Take and Makes for this project will be available at area PPLD libraries beginning this Friday, April 16, 2021.
The video instructions are available at: https://tinyurl.com/PPLDVirtualSTEM
Supplies and Directions:
Materials included: Cork, two 12 inch bamboo skewers, toothpick, modeling clay, googly eyes
Materials needed: glue, paint or markers (optional)
- Push the pointy end of a skewer into one side of the cork at a 45 degree angle; repeat on the other side just opposite the first skewer.
- Push the toothpick in the center of the bottom of the cork. (*The skewers should be pointing down.)
- Roll two equal-sized balls of clay and press them onto the bottom ends of the skewers.
- Glue the two googly eyes on the cork. You’ll need to allow time for glue to dry. If you want, you can use paint or a marker to add more details to the face.
- Place the tip of the toothpick on your finger and see if it balances. If it leans too much to one side, adjust the angle of the skewers one at a time until the cork stands upright when balanced on the tip of your finger.
Now, have some fun! See if you can gently spin your Balancing Buddy on the tip of your finger. Try walking around the house while keeping the Balancing Buddy in place. Can you balance Balancing Buddy on your elbow? Your knee? What other experiments can you do with your Balancing Buddy?
The science behind the project:
Everything has a center of gravity, which is the point at which its mass is evenly distributed. The clay balls are heavier than the cork, so they bring the center of gravity to the bottom of the toothpick. That’s why the bottom of the toothpick will balance on your fingertip!
Take and Makes for origami fun, for ages 9-12, will be available at area PPLD libraries beginning Friday, April 9, 2021.
Take and Makes will supply assorted Origami paper
Optional supplies needed needed from home: Scissors and a pen, pencil, or marker
Star Wars X-wing Starfighter
Watch this project at: https://youtu.be/GyOw1JMO4hI and see pdf below for pictures.
- Fold Paper in half.
- Fold paper in half again to create a small square.
- Fold the square into a triangle.
- Unfold paper completely. Fold sides into each other to create a large triangle. You may want to watch the video for this step.
- Fold bottom corner of top side down to the crease. Repeat on the other side.
- Flip paper over and follow step 5.
- Fold bottom corner of one side up so that it creates a new triangle with a flat side on top. Repeat on other side. Flip paper and repeat.
- Fold the bottom edge to top of new triangle edge. Repeat on 3 other sides. This will complete the wings.
- Fold wing tips down to create guns on the wings.
- Enjoy your finished X-wing fighter!
See directions below for a cool Tortoise project also!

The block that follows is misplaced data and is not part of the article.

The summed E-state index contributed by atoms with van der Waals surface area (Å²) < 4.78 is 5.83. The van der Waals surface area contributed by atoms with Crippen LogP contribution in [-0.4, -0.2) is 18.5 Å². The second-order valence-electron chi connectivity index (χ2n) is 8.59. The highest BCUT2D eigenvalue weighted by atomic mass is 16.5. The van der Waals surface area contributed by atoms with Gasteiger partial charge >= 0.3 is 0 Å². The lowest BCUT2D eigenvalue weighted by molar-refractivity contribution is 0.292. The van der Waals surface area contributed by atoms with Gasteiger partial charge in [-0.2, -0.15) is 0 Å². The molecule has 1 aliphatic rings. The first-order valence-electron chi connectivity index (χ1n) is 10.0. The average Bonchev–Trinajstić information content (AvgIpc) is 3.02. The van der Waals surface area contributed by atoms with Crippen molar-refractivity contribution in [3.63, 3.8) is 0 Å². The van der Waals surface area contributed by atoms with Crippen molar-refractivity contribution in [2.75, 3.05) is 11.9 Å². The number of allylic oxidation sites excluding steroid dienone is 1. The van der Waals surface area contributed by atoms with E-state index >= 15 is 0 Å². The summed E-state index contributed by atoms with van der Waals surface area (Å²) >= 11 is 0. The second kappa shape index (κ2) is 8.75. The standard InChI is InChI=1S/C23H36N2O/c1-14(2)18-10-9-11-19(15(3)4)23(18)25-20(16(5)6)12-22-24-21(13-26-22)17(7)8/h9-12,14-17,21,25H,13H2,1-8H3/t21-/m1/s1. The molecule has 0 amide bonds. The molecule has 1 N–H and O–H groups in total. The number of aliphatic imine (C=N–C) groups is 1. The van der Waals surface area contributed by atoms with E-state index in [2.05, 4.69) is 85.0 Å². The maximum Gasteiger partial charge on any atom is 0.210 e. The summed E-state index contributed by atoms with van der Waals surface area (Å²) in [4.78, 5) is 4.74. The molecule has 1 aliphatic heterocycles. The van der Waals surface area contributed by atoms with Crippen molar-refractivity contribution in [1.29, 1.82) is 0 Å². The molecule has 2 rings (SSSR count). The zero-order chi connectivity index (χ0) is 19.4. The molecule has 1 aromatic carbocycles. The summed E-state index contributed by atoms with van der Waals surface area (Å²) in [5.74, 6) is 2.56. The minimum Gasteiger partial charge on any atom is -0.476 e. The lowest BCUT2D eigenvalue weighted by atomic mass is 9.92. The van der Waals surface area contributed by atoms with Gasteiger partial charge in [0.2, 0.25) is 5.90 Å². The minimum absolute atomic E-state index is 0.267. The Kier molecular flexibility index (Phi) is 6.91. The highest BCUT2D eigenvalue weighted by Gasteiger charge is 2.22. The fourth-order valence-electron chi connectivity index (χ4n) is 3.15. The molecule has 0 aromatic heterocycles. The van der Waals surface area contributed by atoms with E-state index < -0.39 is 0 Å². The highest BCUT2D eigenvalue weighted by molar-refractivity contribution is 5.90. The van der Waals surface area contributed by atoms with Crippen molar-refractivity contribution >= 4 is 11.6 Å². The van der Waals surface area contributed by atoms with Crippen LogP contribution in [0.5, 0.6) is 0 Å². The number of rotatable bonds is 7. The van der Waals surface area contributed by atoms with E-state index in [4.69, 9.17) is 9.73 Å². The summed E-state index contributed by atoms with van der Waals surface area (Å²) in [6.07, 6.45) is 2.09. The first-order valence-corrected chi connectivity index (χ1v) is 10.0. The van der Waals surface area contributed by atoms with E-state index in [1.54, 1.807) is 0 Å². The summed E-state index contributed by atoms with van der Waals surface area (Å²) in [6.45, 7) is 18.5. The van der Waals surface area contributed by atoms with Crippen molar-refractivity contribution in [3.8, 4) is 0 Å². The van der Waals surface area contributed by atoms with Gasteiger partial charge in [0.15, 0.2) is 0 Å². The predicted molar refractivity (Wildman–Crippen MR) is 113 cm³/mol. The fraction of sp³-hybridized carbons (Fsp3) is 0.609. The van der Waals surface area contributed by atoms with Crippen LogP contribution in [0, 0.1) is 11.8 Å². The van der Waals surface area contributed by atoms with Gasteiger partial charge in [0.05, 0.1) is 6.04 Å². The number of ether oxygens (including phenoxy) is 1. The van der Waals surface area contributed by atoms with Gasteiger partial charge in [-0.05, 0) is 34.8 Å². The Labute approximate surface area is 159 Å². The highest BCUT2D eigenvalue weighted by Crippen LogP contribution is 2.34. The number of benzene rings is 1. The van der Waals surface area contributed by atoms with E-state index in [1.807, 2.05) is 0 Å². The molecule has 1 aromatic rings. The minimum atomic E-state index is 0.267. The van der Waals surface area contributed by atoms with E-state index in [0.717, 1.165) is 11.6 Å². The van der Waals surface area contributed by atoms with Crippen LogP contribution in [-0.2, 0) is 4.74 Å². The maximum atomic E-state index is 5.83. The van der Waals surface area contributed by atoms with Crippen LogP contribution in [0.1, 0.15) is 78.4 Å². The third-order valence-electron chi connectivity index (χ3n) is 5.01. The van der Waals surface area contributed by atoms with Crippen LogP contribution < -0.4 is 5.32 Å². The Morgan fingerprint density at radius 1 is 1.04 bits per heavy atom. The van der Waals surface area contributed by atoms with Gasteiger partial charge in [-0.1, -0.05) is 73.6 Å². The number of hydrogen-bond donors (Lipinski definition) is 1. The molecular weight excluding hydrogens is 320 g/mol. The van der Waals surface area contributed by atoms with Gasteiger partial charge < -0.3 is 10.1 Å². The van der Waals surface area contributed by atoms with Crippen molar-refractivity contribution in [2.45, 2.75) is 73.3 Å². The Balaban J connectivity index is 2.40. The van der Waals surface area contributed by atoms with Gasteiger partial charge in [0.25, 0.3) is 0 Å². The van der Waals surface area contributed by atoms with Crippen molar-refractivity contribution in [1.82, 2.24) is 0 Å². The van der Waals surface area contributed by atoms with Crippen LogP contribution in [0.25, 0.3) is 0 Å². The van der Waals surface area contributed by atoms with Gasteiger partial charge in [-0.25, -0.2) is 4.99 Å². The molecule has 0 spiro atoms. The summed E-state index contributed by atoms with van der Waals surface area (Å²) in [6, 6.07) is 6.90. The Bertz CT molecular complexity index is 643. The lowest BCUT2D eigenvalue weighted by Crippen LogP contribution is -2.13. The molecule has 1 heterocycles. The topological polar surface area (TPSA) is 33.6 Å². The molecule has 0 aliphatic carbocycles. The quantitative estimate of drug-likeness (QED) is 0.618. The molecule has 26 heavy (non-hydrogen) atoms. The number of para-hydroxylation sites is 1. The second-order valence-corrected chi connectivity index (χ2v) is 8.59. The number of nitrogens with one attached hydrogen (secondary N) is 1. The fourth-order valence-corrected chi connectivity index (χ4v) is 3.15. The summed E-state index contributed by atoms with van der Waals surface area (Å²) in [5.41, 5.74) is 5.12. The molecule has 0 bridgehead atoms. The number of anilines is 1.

Take and Makes for this project, for ages 2-5, are available starting April 2, 2021 at area PPLD libraries.
Brighten up a wintry day with a tissue paper "stained glass" decoration. Hold your finished project up to a window or a light and let the colors shine through! For ages 2-5.
Included in kit:
- 2 pieces wax paper
- 4 strips construction paper (for frame)
- 2 pieces of tissue paper
Supplies you provide:
- Glue stick or tape
- Child-safe scissors, Optional
- Cut or tear the tissue paper into smaller pieces.
- Glue tissue paper to one of the pieces of wax paper until the wax paper is filled, or the design is complete. Don’t worry about the tissue paper being over the edge. It will be trimmed later. NOTE: It is easier to spread the glue on the wax paper and then lay the tissue paper on the glue.
- Take the 4 strips of construction paper and glue them to the edges to create a frame.
- Trim the frame.
- Glue the 2nd piece of wax paper onto the tissue paper and frame.
- Find a window to display your “stained glass"!
Your child can use child-safe scissors to cut the tissue paper. However, when a child tears pieces of paper, they improve hand strength in the small muscles in their hands. These small muscles are important in many fine motor skills – coloring, handwriting, buttoning buttons, building puzzles, and more! Tearing paper also improves hand-eye coordination and the ability of hands to work together. Both skills are needed to write and to use scissors.
What other works of art can you and your child create with torn paper?
Take and Makes for this homeschool experiment for ages 6-12, will be available at area PPLD libraries starting this Friday, April 2, 2021.
How do seeds transform into plants? What happens when a bean seed begins to grow? Watching a sprout emerge from a dry seed is nothing short of miraculous. You will plant beans inside a plastic bag to watch roots form and leaves emerge right before your very eyes. You will also compare how beans grow in light and dark environments.
Supplies Included in Take and Make Kits:
- 2 plastic zipper storage bags
- 10 uncooked pinto beans (remove from bag)
- 2 paper towels
- Data Sheet for Light Experiment
- Data Sheet for Dark Experiment
- Bean House Template
Supplies from home:
- Water (in bowl or sprayer)
- Scrap paper to label beans with date
- Scotch tape or glue stick
- Pen or Pencil
- Crayons or marker
Safety Tip: Dried beans are chocking hazards for small children. Adults will need to supervise this activity.
For This Experiment: